We also found significant differences in driver behavior at twilight and at night. Average speed was lower at night, which is almost certainly due to the different speed limits at twilight and night (60 mph vs. 45 mph). This reduction in speed was accompanied by earlier braking distances and a greatly reduced number of crashes at night. The lower nighttime speed limit in Big Cypress National Preserve was put in place to reduce animal-vehicle collisions, especially collisions with Florida panthers, and our simulator data support the potential effectiveness of this measure.

Our study also re-confirmed that age plays a significant role in driver safety, with participants in age group 1 being much more likely to crash than participants in age group 3. The difference between age groups 1 and 2 was very close to being significant as well, and we believe that with a larger sample size of crashes, the difference would probably be significant. This trend highlights the need to educate younger drivers about the danger of animal-vehicle collisions.

The trends within the interaction of RADS treatment and age group on braking start distance are also worth considering. Drivers in both the youngest and oldest age groups started braking earlier in response to picture-based RADS signs. Because the animal entered the road at the same point for all participants, the distance at which participants started braking is a proxy for brake reaction time. Brake reaction time (BRT) is the amount of time that passes between the moment the stimulus appears and when the driver’s foot actually reaches the pedal (Shinar 2007). Contained within BRT is perception reaction time (PRT), the amount of time that passes between when a stimulus reaches a driver and the driver initiates a response. The BRT is therefore affected by the PRT; if people are primed to expect a stimulus, their PRT (and therefore, BRT) should be reduced. The slower the PRT, the longer the stopping distance, increasing the chance of collision (Shinar 2007). Thus, it appears that for two of three age groups tested, the picture-based RADS signs did a better job of priming participants to expect an animal, and therefore may be more effective in preventing collisions.

Simulator validity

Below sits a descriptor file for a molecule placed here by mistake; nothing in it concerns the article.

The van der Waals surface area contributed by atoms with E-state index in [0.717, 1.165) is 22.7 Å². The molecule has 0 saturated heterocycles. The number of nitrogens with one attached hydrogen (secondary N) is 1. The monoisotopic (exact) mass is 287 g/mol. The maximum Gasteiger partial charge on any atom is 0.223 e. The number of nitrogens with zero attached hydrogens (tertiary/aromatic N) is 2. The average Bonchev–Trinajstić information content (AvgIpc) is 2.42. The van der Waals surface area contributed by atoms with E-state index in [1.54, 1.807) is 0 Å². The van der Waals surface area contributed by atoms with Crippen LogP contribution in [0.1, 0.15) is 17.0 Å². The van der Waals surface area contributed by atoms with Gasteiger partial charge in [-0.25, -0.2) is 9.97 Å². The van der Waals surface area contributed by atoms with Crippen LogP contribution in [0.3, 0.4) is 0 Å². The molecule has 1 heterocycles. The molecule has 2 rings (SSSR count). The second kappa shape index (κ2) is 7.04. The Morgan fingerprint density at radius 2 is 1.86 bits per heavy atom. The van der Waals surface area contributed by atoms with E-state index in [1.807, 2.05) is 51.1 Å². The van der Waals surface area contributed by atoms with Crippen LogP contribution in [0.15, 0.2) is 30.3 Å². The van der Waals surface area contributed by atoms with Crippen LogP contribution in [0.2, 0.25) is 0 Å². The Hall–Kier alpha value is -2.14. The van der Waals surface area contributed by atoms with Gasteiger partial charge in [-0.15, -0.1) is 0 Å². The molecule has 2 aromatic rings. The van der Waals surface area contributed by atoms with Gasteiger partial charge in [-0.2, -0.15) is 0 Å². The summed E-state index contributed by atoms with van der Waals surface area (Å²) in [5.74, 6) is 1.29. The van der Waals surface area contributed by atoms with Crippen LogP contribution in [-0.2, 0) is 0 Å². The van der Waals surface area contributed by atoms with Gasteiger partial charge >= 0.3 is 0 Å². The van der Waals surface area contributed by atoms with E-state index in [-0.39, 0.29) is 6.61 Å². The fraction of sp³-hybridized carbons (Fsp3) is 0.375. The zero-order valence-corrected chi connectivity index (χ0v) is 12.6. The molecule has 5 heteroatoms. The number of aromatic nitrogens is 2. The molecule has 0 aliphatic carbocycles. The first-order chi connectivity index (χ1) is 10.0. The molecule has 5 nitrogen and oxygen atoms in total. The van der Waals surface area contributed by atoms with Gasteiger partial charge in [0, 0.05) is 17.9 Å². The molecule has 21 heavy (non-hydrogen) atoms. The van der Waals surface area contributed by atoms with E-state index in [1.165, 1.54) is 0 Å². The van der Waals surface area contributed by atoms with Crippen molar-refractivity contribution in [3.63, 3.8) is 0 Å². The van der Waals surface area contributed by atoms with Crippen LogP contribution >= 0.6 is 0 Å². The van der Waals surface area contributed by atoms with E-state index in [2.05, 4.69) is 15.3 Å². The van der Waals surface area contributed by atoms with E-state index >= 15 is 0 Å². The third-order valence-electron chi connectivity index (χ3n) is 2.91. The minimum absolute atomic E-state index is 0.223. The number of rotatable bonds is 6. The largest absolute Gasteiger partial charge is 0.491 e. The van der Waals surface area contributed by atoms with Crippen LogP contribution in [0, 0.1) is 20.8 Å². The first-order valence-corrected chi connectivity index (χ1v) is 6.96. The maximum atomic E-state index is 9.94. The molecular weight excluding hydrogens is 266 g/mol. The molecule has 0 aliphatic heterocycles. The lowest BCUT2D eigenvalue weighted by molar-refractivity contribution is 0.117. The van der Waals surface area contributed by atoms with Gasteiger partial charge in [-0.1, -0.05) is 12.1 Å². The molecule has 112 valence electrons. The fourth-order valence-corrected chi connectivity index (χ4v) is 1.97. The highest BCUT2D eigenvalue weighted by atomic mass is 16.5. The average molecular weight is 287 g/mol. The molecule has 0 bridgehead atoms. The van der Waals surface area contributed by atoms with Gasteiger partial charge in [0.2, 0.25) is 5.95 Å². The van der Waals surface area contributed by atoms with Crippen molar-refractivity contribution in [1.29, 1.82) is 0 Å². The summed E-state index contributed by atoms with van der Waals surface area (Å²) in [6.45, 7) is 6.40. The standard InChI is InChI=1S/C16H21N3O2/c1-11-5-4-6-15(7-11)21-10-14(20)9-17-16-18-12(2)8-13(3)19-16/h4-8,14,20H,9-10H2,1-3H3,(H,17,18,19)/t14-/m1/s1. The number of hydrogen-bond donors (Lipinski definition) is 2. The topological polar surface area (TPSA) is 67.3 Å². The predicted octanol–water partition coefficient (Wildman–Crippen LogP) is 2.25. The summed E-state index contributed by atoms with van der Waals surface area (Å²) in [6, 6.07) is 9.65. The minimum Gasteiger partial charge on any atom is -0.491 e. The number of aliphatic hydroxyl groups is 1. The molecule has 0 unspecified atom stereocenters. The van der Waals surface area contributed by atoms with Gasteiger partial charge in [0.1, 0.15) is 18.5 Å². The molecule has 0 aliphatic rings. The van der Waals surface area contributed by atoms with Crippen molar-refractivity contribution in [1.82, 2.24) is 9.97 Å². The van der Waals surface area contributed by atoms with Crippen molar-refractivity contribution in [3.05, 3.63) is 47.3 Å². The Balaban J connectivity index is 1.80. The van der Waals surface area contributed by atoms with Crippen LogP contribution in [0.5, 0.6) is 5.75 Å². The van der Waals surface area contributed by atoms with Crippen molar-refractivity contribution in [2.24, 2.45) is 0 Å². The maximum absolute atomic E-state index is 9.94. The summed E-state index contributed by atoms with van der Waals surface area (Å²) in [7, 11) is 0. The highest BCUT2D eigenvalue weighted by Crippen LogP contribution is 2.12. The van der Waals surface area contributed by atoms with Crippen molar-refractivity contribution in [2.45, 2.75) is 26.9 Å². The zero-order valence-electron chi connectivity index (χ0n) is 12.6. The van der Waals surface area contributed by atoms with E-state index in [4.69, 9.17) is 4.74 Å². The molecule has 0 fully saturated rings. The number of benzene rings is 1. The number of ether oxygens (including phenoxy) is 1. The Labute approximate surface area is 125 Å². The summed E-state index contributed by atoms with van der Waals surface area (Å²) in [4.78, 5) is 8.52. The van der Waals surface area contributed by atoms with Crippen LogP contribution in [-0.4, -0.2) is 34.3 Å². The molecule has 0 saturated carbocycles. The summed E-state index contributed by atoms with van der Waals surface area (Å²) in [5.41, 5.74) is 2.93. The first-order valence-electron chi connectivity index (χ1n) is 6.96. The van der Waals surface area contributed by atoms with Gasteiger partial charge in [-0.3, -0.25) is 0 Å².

Behaviors observed in a driving simulator may not accurately reflect real-life behaviors. The validity of using driving simulators to predict real-world crash rate was reviewed by Rudin-Brown et al. (2009). Although simulators cannot perfectly recreate real-world driving conditions, Rudin-Brown et al. conclude that the use of a simulator is acceptable if it recreates conditions with enough validity to measure the behavior being investigated. Behavioral validity can be absolute—do the simulator observations exactly match those in the real world?—or relative—do simulator observations have the same direction and similar magnitude to those in the real world? (Blaauw 1982). If the goal of a simulator experiment is to measure the effect of one treatment vs. another, as is often the case in human factors research, ensuring that simulators have adequate relative validity is more important than ensuring absolute validity (Törnros 1998).

In many studies evaluating driver speed, simulations achieved relative validity but not absolute validity (Törnros 1998; Klee et al. 1999; Godley et al. 2002; Bella 2008), though absolute validity has been documented (Yan et al. 2008). It is more common for simulations to achieve absolute validity in addition to relative validity with regard to certain behaviors (reviewed in Kaptein et al. 1996), such as lateral position of the vehicle in the lane (Törnros 1998) and route choice.

Future directions

To determine whether the results of our simulator study reflect responses to the RADS in the real world, our future research will validate the simulator data using field data. We will test the relative and absolute validity of our speed results by comparing speeds recorded during the simulation experiment to field recordings of speed through the RADS zone in Big Cypress National Preserve (as in Godley et al. 2002). We predict that speeds of participants in the simulator may be higher than those observed on the road, since previous studies have shown that when the road is relatively straight, participants drive faster in simulators (Boer et al. 2000). By comparing the simulator data to real-world data, we will gain a solid foundation from which to make management recommendations about the design and effectiveness of RADS.

Conclusions

Roadside animal detection systems are a promising technology to reduce the frequency of animal-vehicle collisions, but empirical testing has been difficult because of system malfunctions in the field. We overcame these difficulties by studying the effects of a particular RADS using a driving simulator, and our data suggest that RADS can indeed produce the intended results on crash probability, driver speed, and latency to brake. With improved RADS technology, these systems could be deployed on a larger scale as a cost-effective way to improve safety for humans and wildlife.

Acknowledgements

We are very grateful to the following members of the RAPTER Lab at the Institute for Simulation and Training of the University of Central Florida for programming the driving simulator and for helping run experimental trials: Ron Tarr, Lisa Hernandez, and Tim Forkenbrock. We especially thank Myra Noss for the time she spent running trials and managing participant data. This research was funded by the Florida Department of Transportation.